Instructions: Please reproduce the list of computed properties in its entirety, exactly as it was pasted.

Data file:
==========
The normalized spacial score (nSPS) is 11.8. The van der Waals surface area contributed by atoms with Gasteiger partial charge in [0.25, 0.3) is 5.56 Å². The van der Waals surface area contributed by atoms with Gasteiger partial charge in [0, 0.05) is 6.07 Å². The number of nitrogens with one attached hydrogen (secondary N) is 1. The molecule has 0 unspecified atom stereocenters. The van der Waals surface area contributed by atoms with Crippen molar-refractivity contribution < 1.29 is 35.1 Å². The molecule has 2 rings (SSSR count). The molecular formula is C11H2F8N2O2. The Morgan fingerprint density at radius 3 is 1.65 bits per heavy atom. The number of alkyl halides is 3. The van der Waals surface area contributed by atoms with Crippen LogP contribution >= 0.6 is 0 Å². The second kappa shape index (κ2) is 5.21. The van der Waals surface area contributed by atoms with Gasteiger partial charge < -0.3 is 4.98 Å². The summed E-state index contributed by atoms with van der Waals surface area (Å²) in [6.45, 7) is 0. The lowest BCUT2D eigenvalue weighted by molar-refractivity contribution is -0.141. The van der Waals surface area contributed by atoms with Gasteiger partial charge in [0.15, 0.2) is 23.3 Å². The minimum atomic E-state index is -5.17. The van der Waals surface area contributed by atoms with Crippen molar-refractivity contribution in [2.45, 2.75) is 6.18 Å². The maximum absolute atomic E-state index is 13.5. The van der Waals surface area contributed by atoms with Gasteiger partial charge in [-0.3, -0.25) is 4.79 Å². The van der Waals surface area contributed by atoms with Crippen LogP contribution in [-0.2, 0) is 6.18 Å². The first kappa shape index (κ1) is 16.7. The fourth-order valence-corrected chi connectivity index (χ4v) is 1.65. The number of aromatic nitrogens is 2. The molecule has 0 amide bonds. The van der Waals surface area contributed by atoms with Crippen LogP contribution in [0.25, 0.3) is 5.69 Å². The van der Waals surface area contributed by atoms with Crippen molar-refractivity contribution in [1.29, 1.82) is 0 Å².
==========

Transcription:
The normalized spacial score (nSPS) is 11.8. The van der Waals surface area contributed by atoms with Gasteiger partial charge in [0.25, 0.3) is 5.56 Å². The van der Waals surface area contributed by atoms with Gasteiger partial charge in [0, 0.05) is 6.07 Å². The number of nitrogens with one attached hydrogen (secondary N) is 1. The molecule has 0 unspecified atom stereocenters. The van der Waals surface area contributed by atoms with Crippen molar-refractivity contribution < 1.29 is 35.1 Å². The molecule has 2 rings (SSSR count). The molecular formula is C11H2F8N2O2. The Morgan fingerprint density at radius 3 is 1.65 bits per heavy atom. The number of alkyl halides is 3. The van der Waals surface area contributed by atoms with Crippen LogP contribution >= 0.6 is 0 Å². The second kappa shape index (κ2) is 5.21. The van der Waals surface area contributed by atoms with Gasteiger partial charge < -0.3 is 4.98 Å². The summed E-state index contributed by atoms with van der Waals surface area (Å²) in [6.45, 7) is 0. The lowest BCUT2D eigenvalue weighted by molar-refractivity contribution is -0.141. The van der Waals surface area contributed by atoms with Gasteiger partial charge in [0.15, 0.2) is 23.3 Å². The minimum atomic E-state index is -5.17. The van der Waals surface area contributed by atoms with Crippen molar-refractivity contribution in [2.45, 2.75) is 6.18 Å². The maximum absolute atomic E-state index is 13.5. The van der Waals surface area contributed by atoms with Gasteiger partial charge in [-0.3, -0.25) is 4.79 Å². The van der Waals surface area contributed by atoms with Crippen LogP contribution in [-0.2, 0) is 6.18 Å². The first kappa shape index (κ1) is 16.7. The fourth-order valence-corrected chi connectivity index (χ4v) is 1.65. The number of aromatic nitrogens is 2. The molecule has 0 amide bonds. The van der Waals surface area contributed by atoms with Crippen LogP contribution in [0.25, 0.3) is 5.69 Å². The van der Waals surface area contributed by atoms with Crippen molar-refractivity contribution in [1.29, 1.82) is 0 Å².